Funding elections

Justin here. The President’s 2025 budget dropped on Monday, and it once again includes a substantial, long-term, sustained investment in funding elections. $5 billion, this time around.

I continue to think that this is right at the top of the list of critical election issues. It’s not as juicy as mapping out the endless labyrinth of hypothetical post-election shenanigans, or repeatedly saying AI — the “blockchain” of 2024. But it’s profoundly important, and (with some notable exceptions) tragically undercovered.

You want voting systems that are secure and reliable? That costs money. You want officials who know what they’re doing? That costs money. You want a communications structure able to withstand information dysfunction? That costs money. You want an electoral process that’s accessible to eligible voters? That costs money. You want results that are fast and accurate? That costs money.

Election officials have been making stone soup for way too long now, even as our expectations have expanded, county budgets have tightened, and the environment has gotten more difficult. Jurisdictions have taken philanthropic options — a last resort in the first place — off the table without stepping up to cover the gap. At this rate, we’re asking to get the elections we pay for, rather than the elections we demand and deserve.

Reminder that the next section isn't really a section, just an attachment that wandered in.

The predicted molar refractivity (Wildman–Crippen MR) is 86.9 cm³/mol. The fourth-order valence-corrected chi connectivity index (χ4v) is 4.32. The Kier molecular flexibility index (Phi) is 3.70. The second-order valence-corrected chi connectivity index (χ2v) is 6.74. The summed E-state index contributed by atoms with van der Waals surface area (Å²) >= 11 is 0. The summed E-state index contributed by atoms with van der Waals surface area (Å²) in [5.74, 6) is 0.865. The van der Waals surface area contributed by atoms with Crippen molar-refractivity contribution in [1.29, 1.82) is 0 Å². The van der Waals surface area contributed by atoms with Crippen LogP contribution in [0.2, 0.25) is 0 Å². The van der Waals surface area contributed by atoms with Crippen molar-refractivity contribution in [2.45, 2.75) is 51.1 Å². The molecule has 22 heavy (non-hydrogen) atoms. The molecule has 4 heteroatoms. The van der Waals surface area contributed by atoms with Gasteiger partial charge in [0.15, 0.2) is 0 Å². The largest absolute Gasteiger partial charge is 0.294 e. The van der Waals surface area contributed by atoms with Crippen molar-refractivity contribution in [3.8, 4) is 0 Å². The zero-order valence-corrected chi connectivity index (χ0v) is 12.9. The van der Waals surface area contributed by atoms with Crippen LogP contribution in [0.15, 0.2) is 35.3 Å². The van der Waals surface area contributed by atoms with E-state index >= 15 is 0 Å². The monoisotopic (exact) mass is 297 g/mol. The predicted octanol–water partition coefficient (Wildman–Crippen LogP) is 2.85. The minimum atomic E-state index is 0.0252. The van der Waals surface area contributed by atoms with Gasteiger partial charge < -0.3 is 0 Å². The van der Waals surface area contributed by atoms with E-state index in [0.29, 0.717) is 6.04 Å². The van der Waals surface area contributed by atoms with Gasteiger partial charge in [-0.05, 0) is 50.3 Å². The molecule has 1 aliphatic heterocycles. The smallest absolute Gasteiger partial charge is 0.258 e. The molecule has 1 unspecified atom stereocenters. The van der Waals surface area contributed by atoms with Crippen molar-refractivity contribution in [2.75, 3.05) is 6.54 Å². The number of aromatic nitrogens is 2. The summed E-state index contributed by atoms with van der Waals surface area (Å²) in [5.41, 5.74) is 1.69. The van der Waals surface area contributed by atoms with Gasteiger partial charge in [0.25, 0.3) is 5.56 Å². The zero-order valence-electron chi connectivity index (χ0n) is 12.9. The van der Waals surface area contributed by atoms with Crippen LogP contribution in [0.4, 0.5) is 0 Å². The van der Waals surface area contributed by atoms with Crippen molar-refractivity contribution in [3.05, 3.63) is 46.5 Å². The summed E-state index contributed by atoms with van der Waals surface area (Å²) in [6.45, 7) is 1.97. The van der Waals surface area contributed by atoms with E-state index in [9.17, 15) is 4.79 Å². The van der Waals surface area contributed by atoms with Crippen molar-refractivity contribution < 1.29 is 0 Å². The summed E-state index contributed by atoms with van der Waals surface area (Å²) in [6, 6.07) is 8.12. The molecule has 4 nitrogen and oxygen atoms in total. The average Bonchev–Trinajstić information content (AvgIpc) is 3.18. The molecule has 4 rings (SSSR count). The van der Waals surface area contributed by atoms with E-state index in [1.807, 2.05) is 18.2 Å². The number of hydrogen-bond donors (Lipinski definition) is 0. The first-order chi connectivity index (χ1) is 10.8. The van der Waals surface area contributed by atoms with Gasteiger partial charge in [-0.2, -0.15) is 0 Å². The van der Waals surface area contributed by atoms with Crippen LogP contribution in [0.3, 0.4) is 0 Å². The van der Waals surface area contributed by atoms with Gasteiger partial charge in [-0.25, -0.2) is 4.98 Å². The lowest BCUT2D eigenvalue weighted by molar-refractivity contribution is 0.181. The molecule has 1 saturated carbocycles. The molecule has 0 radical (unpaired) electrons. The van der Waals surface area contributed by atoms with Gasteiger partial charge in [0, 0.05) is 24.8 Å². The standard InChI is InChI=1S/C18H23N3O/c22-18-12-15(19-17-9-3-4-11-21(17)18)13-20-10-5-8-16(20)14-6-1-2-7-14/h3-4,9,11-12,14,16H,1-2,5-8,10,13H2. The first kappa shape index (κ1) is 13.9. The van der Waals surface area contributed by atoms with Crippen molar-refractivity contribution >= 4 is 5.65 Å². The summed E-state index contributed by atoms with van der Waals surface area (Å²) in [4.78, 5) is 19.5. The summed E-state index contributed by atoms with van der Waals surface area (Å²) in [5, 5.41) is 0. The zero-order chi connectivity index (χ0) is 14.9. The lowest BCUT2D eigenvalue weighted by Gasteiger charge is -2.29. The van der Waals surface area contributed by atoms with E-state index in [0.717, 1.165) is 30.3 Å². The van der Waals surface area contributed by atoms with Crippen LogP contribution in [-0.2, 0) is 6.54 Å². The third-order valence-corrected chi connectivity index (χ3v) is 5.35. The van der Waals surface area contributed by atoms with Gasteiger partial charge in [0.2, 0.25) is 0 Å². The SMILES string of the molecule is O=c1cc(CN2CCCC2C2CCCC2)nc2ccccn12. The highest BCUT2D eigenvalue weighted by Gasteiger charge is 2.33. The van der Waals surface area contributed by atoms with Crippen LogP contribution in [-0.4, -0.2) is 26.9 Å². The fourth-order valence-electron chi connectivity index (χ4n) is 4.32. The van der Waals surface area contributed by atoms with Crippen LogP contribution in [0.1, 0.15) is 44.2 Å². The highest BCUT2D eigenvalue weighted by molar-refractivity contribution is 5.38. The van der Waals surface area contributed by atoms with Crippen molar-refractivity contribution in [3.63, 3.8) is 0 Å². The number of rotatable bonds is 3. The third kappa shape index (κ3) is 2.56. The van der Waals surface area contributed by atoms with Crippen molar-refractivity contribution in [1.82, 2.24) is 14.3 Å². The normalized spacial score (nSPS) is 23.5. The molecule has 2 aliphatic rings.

After a few collapses, America finally decided to invest in roads, bridges, sewers, and broadband. The election system is the infrastructure of infrastructure: everything else we do in this country builds on that substrate. The President has repeatedly (FY2023 here and here, FY2024 here, FY 2025 here) tried to add the election system to the infrastructure we actually maintain. Congress has completely ignored the call. The strategy appears to be “hope it all holds up again.” Which is not actually a strategy.

Funding local election infrastructure is a profoundly bipartisan issue. Every member of Congress got their current job through the elections process, which elects Republicans in Republican areas and Democrats in Democratic areas. The bridge every member takes to get to work is the same bridge they’ve stubbornly refused to maintain. Can we please shore it up before it breaks, this time?

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